Caroline Cassels

October 30, 2008 — In the most comprehensive meta-analysis to date, researchers have shown fever is strongly associated with worse outcomes in stroke and other types of neurological injury across multiple outcome measures.

Investigators at Massachusetts General Hospital, in Boston, analyzed data from 39 studies that included 14,431 patients with stroke and other brain injuries and found fever/elevated body temperature was consistently linked to poor outcomes regardless of the type of neurological injury or the outcome measured.

“Whether a neurological injury is ischemic, hemorrhagic, or traumatic, or the outcome measured is clinical, functional, or economic, this study provides conclusive evidence that fever is consistently associated with poor outcomes,” principal investigator David M. Greer, MD, told Medscape Neurology & Neurosurgery.

The study was recently presented at the Neurocritical Care Society annual meeting and is published in the November issue of Stroke.

Disparate Findings

Fever is a common condition in stroke and other types of brain injury, and previous research has shown a strong link to increased length of intensive care unit (ICU) and hospital stay, higher mortality, and worse overall outcomes.

However, said Dr. Greer, a direct causative link been difficult to establish.

“Historically, there has been a lot of research that has correlated fever in brain-injured patients — whether from stroke, traumatic brain injury, cardiac arrest, or subarachnoid hemorrhage — to poor outcomes. However, the wide variation in study populations and outcome measures in these studies have made it challenging to determine the true impact of high body temperatures in brain-injured patients,” he said.

To level the playing field, investigators incorporated all recent studies that addressed fever in brain-injured patients into a comprehensive meta-analysis to evaluate these disparate clinical findings.

Researchers conducted a Medline search for articles published since January 1, 1995 and identified 1139 citations. Of these, they retained 39 studies with 67 tested hypotheses contrasting outcomes of fever/higher body temperature and normothermia/lower body temperature in patients with neurological injury.

Patients in the selected studies included individuals who had ischemic and hemorrhagic stroke and neurological ICU populations including traumatic brain injury (TBI) patients.

Outcome measures included clinical, functional, and economic outcomes as assessed by mortality, the Glasgow Outcome Scale (GOS), Barthel Index, modified Rankin Scale (mRS), Canadian Stroke Scale (CSS), ICU length of stay (LOS), and hospital LOS.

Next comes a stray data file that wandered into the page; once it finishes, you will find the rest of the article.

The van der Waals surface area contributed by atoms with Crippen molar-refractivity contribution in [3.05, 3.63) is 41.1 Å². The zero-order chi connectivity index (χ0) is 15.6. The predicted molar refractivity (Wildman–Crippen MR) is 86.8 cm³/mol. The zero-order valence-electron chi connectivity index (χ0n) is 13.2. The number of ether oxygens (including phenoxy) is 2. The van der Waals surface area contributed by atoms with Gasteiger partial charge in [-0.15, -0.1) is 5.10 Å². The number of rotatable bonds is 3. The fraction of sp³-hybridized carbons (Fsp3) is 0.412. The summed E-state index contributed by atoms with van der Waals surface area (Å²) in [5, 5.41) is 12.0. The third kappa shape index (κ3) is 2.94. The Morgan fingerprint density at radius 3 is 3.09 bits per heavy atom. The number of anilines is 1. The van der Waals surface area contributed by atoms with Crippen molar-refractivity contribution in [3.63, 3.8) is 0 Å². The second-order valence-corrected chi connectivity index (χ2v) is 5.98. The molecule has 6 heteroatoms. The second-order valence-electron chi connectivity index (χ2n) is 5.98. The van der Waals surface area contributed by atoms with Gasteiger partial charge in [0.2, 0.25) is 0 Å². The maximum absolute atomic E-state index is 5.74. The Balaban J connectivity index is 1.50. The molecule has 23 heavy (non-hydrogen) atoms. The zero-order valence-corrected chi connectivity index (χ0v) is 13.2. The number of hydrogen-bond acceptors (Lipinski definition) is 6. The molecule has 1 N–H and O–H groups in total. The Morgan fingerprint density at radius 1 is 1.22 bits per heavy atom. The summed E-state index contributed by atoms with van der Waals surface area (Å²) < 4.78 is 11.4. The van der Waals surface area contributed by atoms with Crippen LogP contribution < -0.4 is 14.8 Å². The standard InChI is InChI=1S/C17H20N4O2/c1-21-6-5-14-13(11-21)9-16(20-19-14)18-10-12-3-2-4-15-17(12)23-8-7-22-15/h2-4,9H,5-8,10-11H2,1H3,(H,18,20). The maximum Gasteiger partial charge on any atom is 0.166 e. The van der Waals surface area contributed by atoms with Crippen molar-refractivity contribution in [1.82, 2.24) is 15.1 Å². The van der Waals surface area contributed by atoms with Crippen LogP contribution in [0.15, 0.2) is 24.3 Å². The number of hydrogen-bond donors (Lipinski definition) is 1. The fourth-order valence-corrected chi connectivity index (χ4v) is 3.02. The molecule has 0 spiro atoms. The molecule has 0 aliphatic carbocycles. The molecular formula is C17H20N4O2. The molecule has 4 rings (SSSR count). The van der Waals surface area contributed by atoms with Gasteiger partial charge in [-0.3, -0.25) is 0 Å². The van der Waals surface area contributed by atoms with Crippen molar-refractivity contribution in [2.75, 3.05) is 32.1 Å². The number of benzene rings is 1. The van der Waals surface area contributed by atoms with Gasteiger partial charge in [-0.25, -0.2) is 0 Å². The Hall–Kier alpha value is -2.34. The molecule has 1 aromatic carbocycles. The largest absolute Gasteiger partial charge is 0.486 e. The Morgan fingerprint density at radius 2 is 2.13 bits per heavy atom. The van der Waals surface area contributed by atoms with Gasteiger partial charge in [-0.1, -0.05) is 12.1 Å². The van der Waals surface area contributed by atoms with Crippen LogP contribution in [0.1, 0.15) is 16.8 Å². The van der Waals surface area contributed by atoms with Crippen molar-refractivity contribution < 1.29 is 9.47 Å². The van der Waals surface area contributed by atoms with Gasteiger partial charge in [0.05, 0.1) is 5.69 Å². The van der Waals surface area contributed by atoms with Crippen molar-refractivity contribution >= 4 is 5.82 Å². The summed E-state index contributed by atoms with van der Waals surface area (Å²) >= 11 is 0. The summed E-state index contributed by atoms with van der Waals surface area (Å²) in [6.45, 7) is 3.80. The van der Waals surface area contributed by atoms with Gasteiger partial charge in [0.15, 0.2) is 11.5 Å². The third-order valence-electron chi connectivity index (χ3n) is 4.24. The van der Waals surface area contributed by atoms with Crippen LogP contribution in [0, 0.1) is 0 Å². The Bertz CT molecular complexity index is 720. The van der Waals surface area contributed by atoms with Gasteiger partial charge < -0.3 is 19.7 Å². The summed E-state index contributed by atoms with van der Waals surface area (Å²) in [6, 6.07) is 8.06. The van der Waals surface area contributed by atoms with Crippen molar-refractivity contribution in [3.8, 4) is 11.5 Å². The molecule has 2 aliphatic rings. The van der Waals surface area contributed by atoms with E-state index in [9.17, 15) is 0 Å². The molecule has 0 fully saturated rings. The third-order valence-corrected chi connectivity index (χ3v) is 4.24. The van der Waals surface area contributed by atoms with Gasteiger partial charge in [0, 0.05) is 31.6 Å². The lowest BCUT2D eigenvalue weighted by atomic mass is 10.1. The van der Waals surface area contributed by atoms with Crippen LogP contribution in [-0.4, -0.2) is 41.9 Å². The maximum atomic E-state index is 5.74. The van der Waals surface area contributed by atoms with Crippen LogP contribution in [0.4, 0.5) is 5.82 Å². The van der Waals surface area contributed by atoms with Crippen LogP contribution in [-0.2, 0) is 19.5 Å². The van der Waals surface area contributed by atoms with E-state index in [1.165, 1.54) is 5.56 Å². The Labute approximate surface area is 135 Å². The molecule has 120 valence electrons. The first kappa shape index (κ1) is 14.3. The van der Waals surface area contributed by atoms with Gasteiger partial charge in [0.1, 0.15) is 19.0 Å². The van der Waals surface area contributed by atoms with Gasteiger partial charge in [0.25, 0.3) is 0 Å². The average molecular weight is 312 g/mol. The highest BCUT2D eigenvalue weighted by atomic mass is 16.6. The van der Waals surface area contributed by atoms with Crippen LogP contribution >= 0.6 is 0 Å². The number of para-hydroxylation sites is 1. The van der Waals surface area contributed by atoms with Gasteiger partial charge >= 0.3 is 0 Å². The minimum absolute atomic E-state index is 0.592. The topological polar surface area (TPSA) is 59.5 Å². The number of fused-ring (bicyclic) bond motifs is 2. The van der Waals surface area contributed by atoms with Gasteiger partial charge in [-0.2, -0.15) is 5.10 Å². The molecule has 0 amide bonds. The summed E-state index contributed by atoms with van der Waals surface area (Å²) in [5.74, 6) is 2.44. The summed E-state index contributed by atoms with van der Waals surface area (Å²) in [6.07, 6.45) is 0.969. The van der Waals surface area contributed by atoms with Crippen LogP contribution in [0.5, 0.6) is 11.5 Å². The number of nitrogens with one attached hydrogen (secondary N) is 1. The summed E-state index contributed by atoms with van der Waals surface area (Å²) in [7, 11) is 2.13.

Consistent Result

“Collectively, the meta-analyses presented a consistent result. In each of the 7 outcome measures evaluated, the meta-analysis indicated that fever/higher body temperature was significantly associated with worse outcome as indicated by higher mortality rate, greater disability, more dependence, worse functional outcome, greater severity, and longer stays in the hospitals and the ICU,” the authors write.

The investigators report the effect size of fever/higher body temperatures ranged from moderately small for the GOS to large for mRS, ICU LOS, and hospital LOS. In addition, in comparison with individuals with stroke or TBI who did not have fever/higher body temperatures, their counterparts with fever had a 1.3 to 3.2 times odds of a longer hospital LOS.

The results also suggest fever is associated with greater mortality and greater neurological dysfunction in patients with neurological injury.

“It didn’t matter what measure we looked at, the outcomes were all significantly and consistently worse across the board in patients who were febrile,” said Dr. Greer.

Whether fever actually causes worse outcomes or whether it is largely an effect of other causative factors is beyond the scope of this study. However, the investigators point out it is noteworthy that no other covariate examined “comes close to reaching the consistency of significance found with fever/higher body temperature.”

Hypothermia Not Ready for Prime Time

Although induced hypothermia is not standard medical practice in the management of all brain-injured patients, it is recommended by the American Heart Association in the treatment of resuscitated cardiac-arrest patients.

However, said Dr. Greer, although many in the neurocritical care community use hypothermia to treat neurologically injured patients, it remains an unproven therapy in this patient population.

“At this point, induced hypothermia is not ready for prime time. We still can’t say conclusively that it improves outcomes for brain-injured patients. We suspect that it does, we see at the bedside that when we cool brain-injured patients their intracranial pressure comes down, but we still need hard scientific evidence,” he said.

According to Dr. Greer, the current findings point to a need for a major prospective, randomized study to confirm whether aggressive efforts to prevent and control fever in neurologically injured patients improves outcomes. Studies are currently ongoing for using induced hypothermia for such conditions as ischemic stroke and traumatic brain injury.

Dr. Greer has no relevant disclosures. Study investigators Susan E. Funk, Nancy L Reaven, Myrsini Ouzounelli, MD, all from Strategic Health Resources, in La Canada, California, and Gwen C. Uman, PhD, from Vital Research, in Los Angeles, California, report receiving financial support from Medivance, under an agreement that the study be conducted independently to reduce funding bias. Accordingly, the study was designed conducted, analyzed, interpreted and written by investigators independent of Medivance and was not sent to agents of Medivance for prepublication review or approval.

Stroke. 2008; 39: 3029-3035. Collegamento all’Abstract.


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